Energy firm Drax is to pilot the first bioenergy carbon capture storage (BECCS) project of its kind in Europe.

If successful, this project could make the renewable electricity produced at Drax’s power station in North Yorkshire, UK, carbon negative.

BECCS is vital to global efforts to combat climate change because the technology will mean the gases that cause global warning can be removed from the atmosphere at the same time as electricity is produced. This means power generation would no longer contribute to climate change but would start to reduce the carbon accumulating in the atmosphere.

The demonstration project will see Drax partner with Leeds-based C-Capture and invest £400,000 in what could be the first of several pilot projects undertaken at Drax to deliver a rapid, lower cost demonstration of BECCS.

Drax Power Station became the largest decarbonisation project in Europe by upgrading its existing facilities and if the pilot is successful, it will examine options for a similar re-purposing of existing infrastructure to deliver more carbon savings.

A report by the Energy Technology Institute in 2016 has suggested that by the 2050s BECCS could deliver roughly 55 million tonnes of net negative emissions a year in the UK – approximately half the nation’s emissions target.

The first phase of the project, starting this month, will look to see if the solvent C-Capture has developed is compatible with the biomass flue gas at Drax Power Station. A lab-scale study into the feasibility of re-utilising the flue gas desulphurisation (FGD) absorbers at the power station will also be carried out to assess potential capture rates.

Drax__C-Capture_BECCs_pilot__landscape

Source: Drax

L-R: Jason Shipstone, Head of R&D, Drax Group; Caspar Schoolderman, Director of Engineering, C-Capture Ltd; Andy Koss, CEO Drax Power; Prof Christopher Rayner, Technical Director, C-Capture Ltd; Carl Clayton, Research and Innovation Engineer, Drax Group.

FGD equipment is vital for reducing sulphur emissions from coal, but has become redundant on three of the generating units at Drax that have been upgraded to use biomass, because the wood pellets used produce minimal levels of sulphur.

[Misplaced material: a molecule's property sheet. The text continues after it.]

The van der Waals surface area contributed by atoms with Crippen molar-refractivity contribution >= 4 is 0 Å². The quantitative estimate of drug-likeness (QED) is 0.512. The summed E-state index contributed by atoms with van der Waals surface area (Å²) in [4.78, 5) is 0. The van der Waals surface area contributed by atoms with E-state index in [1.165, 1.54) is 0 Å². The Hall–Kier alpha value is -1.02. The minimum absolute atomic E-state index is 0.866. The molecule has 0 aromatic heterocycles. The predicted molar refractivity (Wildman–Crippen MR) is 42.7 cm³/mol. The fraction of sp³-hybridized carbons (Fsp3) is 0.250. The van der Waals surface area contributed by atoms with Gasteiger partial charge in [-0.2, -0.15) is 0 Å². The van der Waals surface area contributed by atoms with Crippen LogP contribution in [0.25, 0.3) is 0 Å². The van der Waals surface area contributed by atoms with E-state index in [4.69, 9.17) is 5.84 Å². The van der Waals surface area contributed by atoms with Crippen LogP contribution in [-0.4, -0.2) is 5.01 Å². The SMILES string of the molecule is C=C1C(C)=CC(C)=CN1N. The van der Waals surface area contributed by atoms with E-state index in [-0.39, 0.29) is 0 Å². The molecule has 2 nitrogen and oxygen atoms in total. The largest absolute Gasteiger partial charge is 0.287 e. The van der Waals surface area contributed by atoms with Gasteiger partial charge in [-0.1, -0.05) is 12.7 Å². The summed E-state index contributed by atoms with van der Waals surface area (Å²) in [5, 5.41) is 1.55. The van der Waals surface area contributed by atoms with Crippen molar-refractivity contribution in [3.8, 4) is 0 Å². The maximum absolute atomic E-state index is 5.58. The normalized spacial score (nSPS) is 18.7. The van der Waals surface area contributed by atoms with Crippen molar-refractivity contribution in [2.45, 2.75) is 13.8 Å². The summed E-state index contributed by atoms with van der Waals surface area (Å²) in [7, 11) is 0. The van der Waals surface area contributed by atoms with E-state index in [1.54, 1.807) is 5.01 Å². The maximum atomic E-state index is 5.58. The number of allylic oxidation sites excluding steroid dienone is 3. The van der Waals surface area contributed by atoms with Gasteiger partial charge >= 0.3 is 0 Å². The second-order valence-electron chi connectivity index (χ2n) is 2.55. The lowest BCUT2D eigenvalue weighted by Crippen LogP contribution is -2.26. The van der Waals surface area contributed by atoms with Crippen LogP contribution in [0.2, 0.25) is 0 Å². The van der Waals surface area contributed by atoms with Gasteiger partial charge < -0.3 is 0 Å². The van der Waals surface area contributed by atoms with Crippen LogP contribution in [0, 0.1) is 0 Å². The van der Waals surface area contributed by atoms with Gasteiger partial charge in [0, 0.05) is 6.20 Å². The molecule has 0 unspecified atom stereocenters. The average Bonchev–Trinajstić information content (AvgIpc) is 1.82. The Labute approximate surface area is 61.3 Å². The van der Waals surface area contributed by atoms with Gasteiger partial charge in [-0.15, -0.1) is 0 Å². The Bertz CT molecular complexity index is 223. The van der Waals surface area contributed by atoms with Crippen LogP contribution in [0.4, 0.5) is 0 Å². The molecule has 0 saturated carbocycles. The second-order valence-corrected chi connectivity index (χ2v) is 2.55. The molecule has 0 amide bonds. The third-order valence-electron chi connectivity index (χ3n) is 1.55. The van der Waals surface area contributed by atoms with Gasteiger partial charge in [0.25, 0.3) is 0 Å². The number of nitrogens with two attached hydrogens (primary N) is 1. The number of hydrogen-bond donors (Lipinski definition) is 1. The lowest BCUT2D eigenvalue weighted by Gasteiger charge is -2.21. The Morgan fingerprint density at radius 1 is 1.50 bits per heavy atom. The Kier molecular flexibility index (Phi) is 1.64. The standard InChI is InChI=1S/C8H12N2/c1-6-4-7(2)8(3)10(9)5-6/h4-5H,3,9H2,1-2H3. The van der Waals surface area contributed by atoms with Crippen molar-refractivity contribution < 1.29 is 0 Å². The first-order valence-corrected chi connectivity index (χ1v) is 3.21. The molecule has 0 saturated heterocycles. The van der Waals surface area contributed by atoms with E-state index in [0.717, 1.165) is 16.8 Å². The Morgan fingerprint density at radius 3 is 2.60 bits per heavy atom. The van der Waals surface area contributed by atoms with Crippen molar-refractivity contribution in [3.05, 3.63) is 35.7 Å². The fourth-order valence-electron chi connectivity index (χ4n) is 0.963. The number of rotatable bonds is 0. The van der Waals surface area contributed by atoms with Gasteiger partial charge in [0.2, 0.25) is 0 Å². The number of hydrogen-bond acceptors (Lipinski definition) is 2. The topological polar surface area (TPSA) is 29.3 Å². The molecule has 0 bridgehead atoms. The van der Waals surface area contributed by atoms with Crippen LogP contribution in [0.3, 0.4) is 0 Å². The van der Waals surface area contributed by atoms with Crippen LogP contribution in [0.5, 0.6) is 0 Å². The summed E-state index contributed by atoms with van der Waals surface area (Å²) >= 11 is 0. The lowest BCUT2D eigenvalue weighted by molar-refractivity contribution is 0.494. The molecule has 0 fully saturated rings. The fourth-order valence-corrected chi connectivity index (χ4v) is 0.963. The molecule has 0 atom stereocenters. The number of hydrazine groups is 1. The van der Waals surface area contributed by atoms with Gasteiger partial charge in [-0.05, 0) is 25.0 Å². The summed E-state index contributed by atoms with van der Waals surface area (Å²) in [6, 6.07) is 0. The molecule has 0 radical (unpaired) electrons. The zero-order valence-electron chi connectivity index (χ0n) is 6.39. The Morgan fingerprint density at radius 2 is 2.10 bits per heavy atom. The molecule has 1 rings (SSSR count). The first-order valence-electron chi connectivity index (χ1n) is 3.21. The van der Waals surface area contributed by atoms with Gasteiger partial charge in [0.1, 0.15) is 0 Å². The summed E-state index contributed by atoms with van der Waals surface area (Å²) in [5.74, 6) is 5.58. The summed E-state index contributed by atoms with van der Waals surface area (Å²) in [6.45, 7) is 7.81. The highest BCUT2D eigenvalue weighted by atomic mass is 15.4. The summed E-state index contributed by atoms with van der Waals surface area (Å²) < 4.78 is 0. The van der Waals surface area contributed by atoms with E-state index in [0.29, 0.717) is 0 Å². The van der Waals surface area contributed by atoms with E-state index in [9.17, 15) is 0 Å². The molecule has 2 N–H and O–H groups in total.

Depending on the outcome of a feasibility study, the C-Capture team will proceed to the second phase of the pilot in the autumn, when a demonstration unit will be installed to isolate the carbon dioxide produced by the biomass combustion.

Will Gardiner, CEO of Drax Group, said, “If the world is to achieve the targets agreed in Paris and pursue a cleaner future, negative emissions are a must – and BECCS is a leading technology to help achieve it.”

“This pilot is the UK’s first step, but it won’t be the only one at Drax. We will soon have four operational biomass units, which provide us with a great opportunity to test different technologies that could allow Drax, the country and the world, to deliver negative emissions and start to reduce the amount of carbon dioxide in the atmosphere.”

The Carbon Capture and Storage Association (CCSA) has welcomed today’s announcement from Drax.

Dr. Luke Warren, Chief Executive of the CCSA, commented, “Today’s announcement represents an important step forward in the development of technology that can capture and store carbon dioxide from sustainable bio-energy to deliver negative emissions.”

“It is clear that negative emissions are likely to be needed if we are to deliver on UK and global climate change goals.”

“The UK Government is currently developing a CCUS Deployment Pathway, which is due to be published by the end of this year. It will be important to ensure that BECCS is part of this pathway alongside the development of CCUS to reduce existing emissions from industry, heat, power and transport.”